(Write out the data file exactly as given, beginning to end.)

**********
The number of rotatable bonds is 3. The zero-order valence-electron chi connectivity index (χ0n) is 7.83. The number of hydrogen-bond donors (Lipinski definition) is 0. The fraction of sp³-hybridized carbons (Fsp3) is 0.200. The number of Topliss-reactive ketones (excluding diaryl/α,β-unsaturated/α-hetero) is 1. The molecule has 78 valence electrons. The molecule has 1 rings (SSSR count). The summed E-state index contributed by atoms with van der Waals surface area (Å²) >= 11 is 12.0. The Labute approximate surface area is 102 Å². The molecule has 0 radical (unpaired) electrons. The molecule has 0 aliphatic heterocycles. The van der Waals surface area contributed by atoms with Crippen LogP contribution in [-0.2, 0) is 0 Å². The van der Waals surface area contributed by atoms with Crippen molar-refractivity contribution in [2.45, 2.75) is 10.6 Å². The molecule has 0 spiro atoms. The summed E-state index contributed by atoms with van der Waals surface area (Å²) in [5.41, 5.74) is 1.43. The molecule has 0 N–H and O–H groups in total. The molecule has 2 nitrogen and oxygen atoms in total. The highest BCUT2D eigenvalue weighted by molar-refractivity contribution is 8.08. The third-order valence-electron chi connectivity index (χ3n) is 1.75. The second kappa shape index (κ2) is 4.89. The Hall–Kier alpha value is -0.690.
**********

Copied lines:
The number of rotatable bonds is 3. The zero-order valence-electron chi connectivity index (χ0n) is 7.83. The number of hydrogen-bond donors (Lipinski definition) is 0. The fraction of sp³-hybridized carbons (Fsp3) is 0.200. The number of Topliss-reactive ketones (excluding diaryl/α,β-unsaturated/α-hetero) is 1. The molecule has 78 valence electrons. The molecule has 1 rings (SSSR count). The summed E-state index contributed by atoms with van der Waals surface area (Å²) >= 11 is 12.0. The Labute approximate surface area is 102 Å². The molecule has 0 radical (unpaired) electrons. The molecule has 0 aliphatic heterocycles. The van der Waals surface area contributed by atoms with Crippen LogP contribution in [-0.2, 0) is 0 Å². The van der Waals surface area contributed by atoms with Crippen molar-refractivity contribution in [2.45, 2.75) is 10.6 Å². The molecule has 0 spiro atoms. The summed E-state index contributed by atoms with van der Waals surface area (Å²) in [5.41, 5.74) is 1.43. The molecule has 0 N–H and O–H groups in total. The molecule has 2 nitrogen and oxygen atoms in total. The highest BCUT2D eigenvalue weighted by molar-refractivity contribution is 8.08. The third-order valence-electron chi connectivity index (χ3n) is 1.75. The second kappa shape index (κ2) is 4.89. The Hall–Kier alpha value is -0.690.